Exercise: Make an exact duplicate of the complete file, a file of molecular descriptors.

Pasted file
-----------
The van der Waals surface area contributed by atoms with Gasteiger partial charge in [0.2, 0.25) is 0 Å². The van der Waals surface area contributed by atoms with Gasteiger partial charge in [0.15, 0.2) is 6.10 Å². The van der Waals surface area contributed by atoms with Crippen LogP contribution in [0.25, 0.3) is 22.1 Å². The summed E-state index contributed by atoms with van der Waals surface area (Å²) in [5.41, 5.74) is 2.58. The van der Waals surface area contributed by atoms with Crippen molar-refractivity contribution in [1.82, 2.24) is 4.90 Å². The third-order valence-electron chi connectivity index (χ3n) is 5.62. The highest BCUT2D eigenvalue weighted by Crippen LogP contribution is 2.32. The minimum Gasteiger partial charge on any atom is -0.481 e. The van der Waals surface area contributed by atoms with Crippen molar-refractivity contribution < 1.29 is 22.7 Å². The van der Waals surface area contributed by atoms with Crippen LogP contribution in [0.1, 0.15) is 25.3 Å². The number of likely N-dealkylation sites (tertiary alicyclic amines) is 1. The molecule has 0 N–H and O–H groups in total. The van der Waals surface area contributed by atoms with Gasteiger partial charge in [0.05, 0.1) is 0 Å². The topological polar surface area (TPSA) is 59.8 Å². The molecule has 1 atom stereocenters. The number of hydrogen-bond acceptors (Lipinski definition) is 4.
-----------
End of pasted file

The van der Waals surface area contributed by atoms with Gasteiger partial charge in [0.2, 0.25) is 0 Å². The van der Waals surface area contributed by atoms with Gasteiger partial charge in [0.15, 0.2) is 6.10 Å². The van der Waals surface area contributed by atoms with Crippen LogP contribution in [0.25, 0.3) is 22.1 Å². The summed E-state index contributed by atoms with van der Waals surface area (Å²) in [5.41, 5.74) is 2.58. The van der Waals surface area contributed by atoms with Crippen molar-refractivity contribution in [1.82, 2.24) is 4.90 Å². The third-order valence-electron chi connectivity index (χ3n) is 5.62. The highest BCUT2D eigenvalue weighted by Crippen LogP contribution is 2.32. The minimum Gasteiger partial charge on any atom is -0.481 e. The van der Waals surface area contributed by atoms with Crippen molar-refractivity contribution < 1.29 is 22.7 Å². The van der Waals surface area contributed by atoms with Crippen LogP contribution in [0.1, 0.15) is 25.3 Å². The number of likely N-dealkylation sites (tertiary alicyclic amines) is 1. The molecule has 0 N–H and O–H groups in total. The van der Waals surface area contributed by atoms with Gasteiger partial charge in [0.05, 0.1) is 0 Å². The topological polar surface area (TPSA) is 59.8 Å². The molecule has 1 atom stereocenters. The number of hydrogen-bond acceptors (Lipinski definition) is 4.